Poor private probation performance leaves Londoners at risk

Latest probation inspectors' report most critical so far of performance of new privatised system. North Londoners at risk because of poor service provided by CRC.

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Poor work means public more at risk

Probation services in the north of London had deteriorated and work by the Community Rehabilitation Company (CRC) responsible for managing low and medium-risk offenders was poor. People were more at risk as a result, and this was unacceptable.

That is the overall verdict of Her Majesty’s Inspectorate of Probation on the work delivered by the Community Rehabilitation Company in North London in a report published today (14 December 2016).

The inspectors’ verdict on the work being delivered by the National Probation Service was less critical:

The National Probation Service was delivering services better, but with plenty of room for improvement. The quality of work was mixed, but inspectors were pleased to find that, overall, public protection work was satisfactory.

This is the fifth area inspection after the probation changes brought in by Transforming Rehabilitation. Three of the first five area inspections have been very critical of the work delivered by their respective CRCs (see the first inspection of Durham and the third inspection of Derbyshire).

The CRC in London is owned and operated by MTCnovo.

Findings – CRC

The report does acknowledge some good work by individual workers but makes a very critical overall assessment; identifying a number of failings:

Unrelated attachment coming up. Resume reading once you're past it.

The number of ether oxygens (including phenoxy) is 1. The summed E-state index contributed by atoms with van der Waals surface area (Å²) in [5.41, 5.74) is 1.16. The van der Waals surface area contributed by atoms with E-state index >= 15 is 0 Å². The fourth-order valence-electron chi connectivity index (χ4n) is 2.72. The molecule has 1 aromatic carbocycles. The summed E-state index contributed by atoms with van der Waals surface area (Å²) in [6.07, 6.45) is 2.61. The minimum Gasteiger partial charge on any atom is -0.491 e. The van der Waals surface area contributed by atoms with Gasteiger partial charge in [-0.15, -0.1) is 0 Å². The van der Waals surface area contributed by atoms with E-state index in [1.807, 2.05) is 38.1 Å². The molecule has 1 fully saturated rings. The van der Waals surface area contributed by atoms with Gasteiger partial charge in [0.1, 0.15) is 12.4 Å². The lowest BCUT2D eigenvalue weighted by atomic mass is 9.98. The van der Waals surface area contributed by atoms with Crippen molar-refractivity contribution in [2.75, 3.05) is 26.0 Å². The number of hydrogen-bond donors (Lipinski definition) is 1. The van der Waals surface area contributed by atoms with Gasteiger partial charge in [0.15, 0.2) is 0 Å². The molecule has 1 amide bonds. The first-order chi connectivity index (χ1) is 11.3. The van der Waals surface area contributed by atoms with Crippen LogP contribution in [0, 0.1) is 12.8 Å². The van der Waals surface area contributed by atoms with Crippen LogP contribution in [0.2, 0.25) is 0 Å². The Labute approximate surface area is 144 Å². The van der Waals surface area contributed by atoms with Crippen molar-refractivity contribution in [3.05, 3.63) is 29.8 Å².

• Significant information was not always recognised as such and there was a lack of awareness of domestic abuse and child safeguarding issues.
  • Individual caseloads varied significantly. Some were, in our view, unreasonable and unmanageable. Low levels of contact with service users, coupled with inadequate systems to monitor the frequency of contact inevitably and materially affected the quality of work to protect the public.
  • The inexperience of some staff coupled with a lack of management support made this problem more acute in some cases. Senior management appreciation of these difficulties, and plans to resolve them were either absent altogether or else inadequate in our view.
  • The proportion of work carried out to a sufficient standard was low. There was an alarming lack of contact in too many cases: assessments had not been carried out, planning had not taken place and little work to reduce reoffending had been delivered.
  • Delivery of the legal requirements of the court orders and licences, procedures relating to non-compliance and the number of appointments offered were all unsatisfactory.
  • Most service users had not received a service that met their needs or was likely to help them to stop reoffending.

The graphic below combines performance for both NPS and CRC:

Findings – NPS

Although the Inspectorate assessed the performance of the NPS more favourably, there was considerable variation:

  • Most public protection work was carried out sufficiently well but the quality of assessment, planning and interventions was mixed.
  • Attention needed to be focused more sharply on public protection and in particular on the formal review of cases, and recognising and responding to significant changes in individuals’ circumstances.
  • Performance in the NPS was mixed. The majority of offending behaviour work was done to an acceptable standard but a noticeable proportion was not.